Why is it that sometimes when i urinate i get the shivers – quora t gas terengganu

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More often than not the shiver or trembling the body goes through during or after peeing occurs after you have held on to the urine for quite a long time before finally releasing it. The shiver normally occurs after urination or moments before the urination ends. The shiver starts in the spine and rapidly moves all over the body, causing the entire body to shudder briefly.

• According to doctors, one of the likely reasons is because the body’s temperature quickly gets lowered after we have released enormous amounts of warm fluids from the body in the form of urine. As a result of this, the body’s protective mechanism quickly causes the body to shiver in order to bring some warmth back to the body. This is the same thing that happens to the body when we are very cold – the body begins to shiver in order to bring some heat back to the body.

• Another reason some people might experience pee shakes is likely because of a simple thing such as the fact that when a person wants to urinate, they expose their private parts to the cold air outside. As a result of this, the person naturally feels cold and shivers during or after urination.

• Also because of something called the shiver reflex. Our parasympathetic system tends to simultaneously lower blood pressure while initiating the bladder contraction (sacrum plexus). Hence in order to counter that, our sympathetic system initiates a shiver reflex to counter this drop. Men tend to experience it more since blood pressure is higher when standing and hence the drop will be significant.( hope I have not offended you. Great answer btw!)

One proposed reason is that our body loses heat after urination, especially after release of a large volume of urine. Some argue that urine is insufficient to lower our body temperature significantly, and list examples where we do not shiver after losing body mass, such as when vomiting or defecating.

Urine, being in thermal equilibrium with our body after being stored there for a long time, does not cool our body down when leaving it. However, urine being mainly made up of water, has a very high specific heat capacity. The loss of a large mass of water from our body can lower our body’s heat capacity and in turn increase the rate of cooling of our body by cooler surrounding air, hence leading to a lower body temperature (about 1 °C). Vomit and faeces have a lower heat capacity than urine as their composition by water is lower, coupled by the fact that their mass is smaller than that of a bladder full of urine, which further agrees with the phenomenon of pee shivers occurring after release of a large volume of urine. Vomit occurs through the oesophagus, which is biologically adapted to sudden changes in temperature through eating and drinking. Hence the absence of shivers after vomiting does not necessarily disprove the theory of heat loss causing shivers.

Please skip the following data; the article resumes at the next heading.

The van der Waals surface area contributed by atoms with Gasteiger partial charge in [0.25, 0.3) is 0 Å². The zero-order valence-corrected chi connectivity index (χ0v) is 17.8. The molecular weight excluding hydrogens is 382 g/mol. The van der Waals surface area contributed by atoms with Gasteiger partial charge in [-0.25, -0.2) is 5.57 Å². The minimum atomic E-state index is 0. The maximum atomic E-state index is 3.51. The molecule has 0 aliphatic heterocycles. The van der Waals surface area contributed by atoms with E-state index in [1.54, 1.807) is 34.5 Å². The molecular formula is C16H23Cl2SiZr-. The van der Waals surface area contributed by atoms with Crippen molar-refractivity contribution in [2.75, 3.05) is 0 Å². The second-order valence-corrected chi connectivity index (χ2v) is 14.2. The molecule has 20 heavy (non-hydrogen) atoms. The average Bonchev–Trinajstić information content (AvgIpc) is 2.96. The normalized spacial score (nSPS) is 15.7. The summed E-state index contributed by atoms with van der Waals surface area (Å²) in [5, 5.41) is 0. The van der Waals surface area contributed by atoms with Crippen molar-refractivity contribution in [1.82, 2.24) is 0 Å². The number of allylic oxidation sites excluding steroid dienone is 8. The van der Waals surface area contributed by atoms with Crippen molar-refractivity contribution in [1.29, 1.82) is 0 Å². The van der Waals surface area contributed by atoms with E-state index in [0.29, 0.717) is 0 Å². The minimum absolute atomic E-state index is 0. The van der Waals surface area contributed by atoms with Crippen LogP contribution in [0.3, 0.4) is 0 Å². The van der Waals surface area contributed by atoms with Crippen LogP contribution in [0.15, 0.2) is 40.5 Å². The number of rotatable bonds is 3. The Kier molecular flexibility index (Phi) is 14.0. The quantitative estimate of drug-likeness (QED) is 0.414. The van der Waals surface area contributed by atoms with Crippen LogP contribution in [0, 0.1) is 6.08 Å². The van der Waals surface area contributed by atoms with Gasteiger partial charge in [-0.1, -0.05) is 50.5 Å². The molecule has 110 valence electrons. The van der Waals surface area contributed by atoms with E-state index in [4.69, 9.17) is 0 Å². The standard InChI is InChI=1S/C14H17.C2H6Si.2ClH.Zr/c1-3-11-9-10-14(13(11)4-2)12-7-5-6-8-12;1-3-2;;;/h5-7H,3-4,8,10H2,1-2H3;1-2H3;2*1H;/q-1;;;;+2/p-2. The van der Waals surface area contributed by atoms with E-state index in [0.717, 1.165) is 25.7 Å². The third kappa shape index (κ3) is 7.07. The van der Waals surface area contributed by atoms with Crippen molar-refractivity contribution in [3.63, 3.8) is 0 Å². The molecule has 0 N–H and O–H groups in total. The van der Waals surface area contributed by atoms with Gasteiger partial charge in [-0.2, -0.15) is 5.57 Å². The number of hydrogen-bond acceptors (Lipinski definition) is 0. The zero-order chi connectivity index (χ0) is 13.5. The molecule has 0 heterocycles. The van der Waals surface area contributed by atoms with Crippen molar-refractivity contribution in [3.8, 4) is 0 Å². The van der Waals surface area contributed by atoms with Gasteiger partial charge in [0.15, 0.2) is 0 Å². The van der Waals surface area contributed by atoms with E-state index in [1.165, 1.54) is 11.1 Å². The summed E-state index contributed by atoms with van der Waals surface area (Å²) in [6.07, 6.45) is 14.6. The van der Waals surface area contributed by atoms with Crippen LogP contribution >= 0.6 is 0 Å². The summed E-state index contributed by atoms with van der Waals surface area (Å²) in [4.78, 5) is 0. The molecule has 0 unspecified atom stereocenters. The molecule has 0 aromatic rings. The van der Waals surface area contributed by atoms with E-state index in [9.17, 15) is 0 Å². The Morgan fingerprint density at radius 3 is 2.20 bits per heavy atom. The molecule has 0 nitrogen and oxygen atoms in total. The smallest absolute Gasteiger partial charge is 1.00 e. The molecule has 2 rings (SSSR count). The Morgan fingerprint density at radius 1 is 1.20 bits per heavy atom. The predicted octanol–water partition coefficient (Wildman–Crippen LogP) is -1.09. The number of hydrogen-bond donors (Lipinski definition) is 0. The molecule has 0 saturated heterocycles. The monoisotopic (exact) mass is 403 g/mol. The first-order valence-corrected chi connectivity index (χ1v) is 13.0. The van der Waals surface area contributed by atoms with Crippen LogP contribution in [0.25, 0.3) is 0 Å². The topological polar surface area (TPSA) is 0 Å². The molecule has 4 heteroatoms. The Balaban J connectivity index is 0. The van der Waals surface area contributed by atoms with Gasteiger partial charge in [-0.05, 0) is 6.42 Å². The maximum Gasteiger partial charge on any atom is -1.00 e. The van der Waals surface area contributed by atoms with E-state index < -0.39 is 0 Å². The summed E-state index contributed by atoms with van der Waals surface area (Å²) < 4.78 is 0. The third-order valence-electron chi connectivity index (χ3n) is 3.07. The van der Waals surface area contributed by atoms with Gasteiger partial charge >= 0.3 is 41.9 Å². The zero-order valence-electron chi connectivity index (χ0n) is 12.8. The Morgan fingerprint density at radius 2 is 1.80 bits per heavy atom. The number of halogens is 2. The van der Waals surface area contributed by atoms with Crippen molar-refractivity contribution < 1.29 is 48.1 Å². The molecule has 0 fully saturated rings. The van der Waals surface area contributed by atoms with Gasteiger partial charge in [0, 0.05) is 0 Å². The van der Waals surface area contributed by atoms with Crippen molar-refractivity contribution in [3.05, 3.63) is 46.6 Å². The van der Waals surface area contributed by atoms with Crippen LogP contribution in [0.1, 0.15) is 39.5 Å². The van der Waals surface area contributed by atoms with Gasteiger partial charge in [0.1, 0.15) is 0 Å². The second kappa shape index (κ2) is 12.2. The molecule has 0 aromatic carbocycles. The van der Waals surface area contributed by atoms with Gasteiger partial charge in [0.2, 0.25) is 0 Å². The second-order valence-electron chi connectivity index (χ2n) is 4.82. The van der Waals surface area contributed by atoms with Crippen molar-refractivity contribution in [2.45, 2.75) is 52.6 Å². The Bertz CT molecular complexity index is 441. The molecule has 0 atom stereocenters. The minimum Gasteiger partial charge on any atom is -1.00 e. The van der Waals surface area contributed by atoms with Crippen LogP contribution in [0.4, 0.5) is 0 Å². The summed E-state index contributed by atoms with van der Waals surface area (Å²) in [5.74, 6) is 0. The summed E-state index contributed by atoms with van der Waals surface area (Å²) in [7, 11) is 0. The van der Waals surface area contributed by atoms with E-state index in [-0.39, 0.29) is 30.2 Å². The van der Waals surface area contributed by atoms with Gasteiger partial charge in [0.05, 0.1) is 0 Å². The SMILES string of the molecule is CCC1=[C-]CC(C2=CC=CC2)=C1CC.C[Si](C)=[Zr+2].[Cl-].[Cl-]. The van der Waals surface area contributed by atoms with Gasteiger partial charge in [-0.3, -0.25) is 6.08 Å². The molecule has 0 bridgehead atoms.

I agree that the sudden change in temperature, instead of the magnitude of change, causes our involuntary nervous reflexes which may be more significant and observable in a standing up posture. The fact that we experience coldness when first sitting on a toilet seat may also prepare the lower part of our body for a sudden temperature drop, hence the rarity of pee shivers among women. Women are also better at conserving core body temperature than men, hence they may not need to shiver in order to produce more heat from the muscles.

The theory I find most convincing is that it is caused by the body trying to restore blood pressure which drops when we initiate urination (which is why men experience them far more often than women since blood pressure is higher when standing as opposed to sitting)

According to Sheth, our parasympathetic nervous system (responsible for “rest-and-digest” functions) lowers the body’s blood pressure “to initiate urination.” One leading theory behind the shudder is that peeing can unleash a reactive response from the body’s sympathetic nervous system (which handles “fight or flight” actions).

On the cellular level, the body is theoretically flushed with catecholamines (which you know better as chemicals like dopamine or hormones like adrenaline). Those are dispatched to help restore or maintain blood pressure, Sheth says. But the microscopic energy bullets “may also trigger the shiver reflect.”

• It’s all the fault of the parasympathetic nervous system. The parasympathetic nervous system is up there with the Babylonians as the default explanation for anything you can’t think of a good reason for (e.g., photic sneeze reflex, closing your eyes when you sneeze), but I throw it in for the sake of completeness. Your mini-orgasm theory sounds like a baroque version of this.